The Novaks even endorse the notion that God directly intervened in Washington's life to ensure the success of the American Revolution: "When French troops and Indian braves, rifle men who seldom missed, fired at Washington on horseback again and again and never hit him. ... one does not want to leap and claim 'miracle.' Yet the event does seem to reach beyond the ordinary."This is practically Weemsish in its credulity, and as always with such claims of special Providence, one wonders why the Novaks are not bothered by the implication that God did not care enough about, say, the American Indians to keep them from being exterminated by the millions.
The interesting question about "Washington's God," then, is not how the Novaks try to convince us that Washington was a believer, but why they think it important to do so. They are never completely explicit on this point, but the whole burden of the book is that Washington would be less estimable, less the complete American hero, if he were not a Christian. Perhaps they are even threatened by the suggestion that a heroic character like Washington's could exist without religious support, a standing rebuke to the favorite anti-atheist argument that, without God, everything is permitted. By the time the Novaks announce, with astonishing hubris, that "if we were with St. Peter, we, too, would be inclined to wave Washington through," there can be no doubt that "Washington's God" is closer to a religious apologia than an objective biography.
If the Novaks' vision requires America, in the person of its greatest Founder, to be Christian, Cathleen Falsani's "The God Factor" (Farrar, Straus and Giroux, 272 pages, $24) brings reassuring news about Americans' tolerance for religious pluralism. Ms. Falsani is a religion reporter for the Chicago Sun-Times, whose beat involves interviewing newsworthy figures about their spiritual beliefs. "The God Factor" collects and expands on those interviews, allowing a wide range of famous people - actors, athletes, writers, politicians - to explain what God and faith mean to them.
Ms. Falsani's workmanlike profiles are not long enough to delve very deeply into spiritual questions, and she never challenges her subjects, even when they are as shallow as, say, the celebrity Kabbalist Sandra Bernhard. (The recent Kabbalah craze has never been better damned than by Ms. Bernhard's praise: "I'm the same way about a new product. If I find something I like, I'm like, 'Oh my God! I found this product and you have to try it.'") But simply by giving people a forum to free-associate about their beliefs, Ms. Falsani performs a valuable service. She shows that, beneath the pundits' and sociologists' simple labels - Catholic, evangelical, Jewish, atheist - lies an extremely fluid reality.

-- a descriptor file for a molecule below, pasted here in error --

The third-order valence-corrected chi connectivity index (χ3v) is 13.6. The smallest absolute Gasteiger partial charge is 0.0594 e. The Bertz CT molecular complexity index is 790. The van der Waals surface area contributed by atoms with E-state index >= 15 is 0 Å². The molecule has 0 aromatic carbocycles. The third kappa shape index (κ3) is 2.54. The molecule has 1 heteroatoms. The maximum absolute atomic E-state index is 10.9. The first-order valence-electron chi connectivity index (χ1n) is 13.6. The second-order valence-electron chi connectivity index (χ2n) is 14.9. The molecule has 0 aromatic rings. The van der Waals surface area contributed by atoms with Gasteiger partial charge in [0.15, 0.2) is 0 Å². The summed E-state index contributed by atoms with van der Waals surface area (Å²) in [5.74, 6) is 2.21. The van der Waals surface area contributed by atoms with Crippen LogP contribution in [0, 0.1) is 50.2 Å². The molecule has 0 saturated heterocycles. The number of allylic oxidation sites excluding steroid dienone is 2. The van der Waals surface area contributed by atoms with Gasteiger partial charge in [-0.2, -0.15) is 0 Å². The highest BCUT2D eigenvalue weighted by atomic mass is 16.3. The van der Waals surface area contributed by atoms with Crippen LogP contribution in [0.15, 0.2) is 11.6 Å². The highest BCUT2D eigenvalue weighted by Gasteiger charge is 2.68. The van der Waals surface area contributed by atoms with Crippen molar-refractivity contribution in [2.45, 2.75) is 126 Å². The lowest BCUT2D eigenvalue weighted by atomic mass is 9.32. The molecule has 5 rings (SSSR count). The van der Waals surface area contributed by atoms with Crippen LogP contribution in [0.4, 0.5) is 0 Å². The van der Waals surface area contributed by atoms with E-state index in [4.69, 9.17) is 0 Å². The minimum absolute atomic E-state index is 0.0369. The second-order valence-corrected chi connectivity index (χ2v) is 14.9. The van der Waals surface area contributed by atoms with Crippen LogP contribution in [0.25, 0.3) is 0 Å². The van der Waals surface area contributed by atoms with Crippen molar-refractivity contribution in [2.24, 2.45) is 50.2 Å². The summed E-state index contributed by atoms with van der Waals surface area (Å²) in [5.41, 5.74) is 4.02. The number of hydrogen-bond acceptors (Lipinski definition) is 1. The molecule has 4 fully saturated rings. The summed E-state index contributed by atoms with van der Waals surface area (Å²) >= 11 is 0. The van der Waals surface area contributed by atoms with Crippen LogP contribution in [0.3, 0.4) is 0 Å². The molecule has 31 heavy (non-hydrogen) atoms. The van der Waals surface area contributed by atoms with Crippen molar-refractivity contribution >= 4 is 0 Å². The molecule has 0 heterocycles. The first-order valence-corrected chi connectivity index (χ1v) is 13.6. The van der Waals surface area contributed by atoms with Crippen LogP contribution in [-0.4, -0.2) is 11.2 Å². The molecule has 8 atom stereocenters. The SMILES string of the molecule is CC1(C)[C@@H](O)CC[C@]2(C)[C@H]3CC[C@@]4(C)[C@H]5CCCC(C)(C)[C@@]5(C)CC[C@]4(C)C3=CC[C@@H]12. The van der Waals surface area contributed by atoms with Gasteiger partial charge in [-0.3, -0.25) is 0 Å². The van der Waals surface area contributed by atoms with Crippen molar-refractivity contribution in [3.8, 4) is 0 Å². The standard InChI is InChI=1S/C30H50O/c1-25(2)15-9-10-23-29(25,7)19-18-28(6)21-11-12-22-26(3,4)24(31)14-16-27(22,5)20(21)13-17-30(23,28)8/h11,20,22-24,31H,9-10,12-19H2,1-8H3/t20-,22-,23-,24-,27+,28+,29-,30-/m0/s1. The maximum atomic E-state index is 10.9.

Very few of the people we meet in "The God Factor" enjoy the certitude of the Nigerian-born basketball star Hakeem Olajuwon, who says that "Islam defines a lifestyle for a Muslim, so you don't have to go out on your own to find out and make mistakes. It takes all the guesswork out of the picture." Mr. Olajuwon's regimented, scriptural faith - even his diet is based on the Koran - is, in fact, just the kind of thing that most of Ms. Falsani's subjects flee from. Senator Obama, a born-again Christian, says, "I think that religion at its best comes with a big dose of doubt." Nor do these believers feel any attraction to the ideas of sin and damnation. The actor John Mahoney is a practicing Catholic, but says, "If I had children, what I would mostly want them to understand is exactly the opposite of what I was taught when I was a kid. I'd want them to know that they will always be forgiven, that they will always be loved." Above all, they insist on the right to decide spiritual matters for themselves, drawing on any combination of traditions they want: The writer Sandra Cisneros calls herself a "Buddhalupist," combining Buddhism with traditional Mexican reverence for the Virgin of Guadalupe.
Ms. Falsani's interviewees are not typical Americans, of course. They are all famous and well-to-do, and their cosmopolitan tolerance probably owes something to their privilege. But beneath their celebrity, and their occasional narcissism, lies a vision of faith that does seem genuinely American: pragmatic, experiential, internal, more interested in love and forgiveness than judgment and punishment. More of this kind of faith, at least, can't hurt the republic.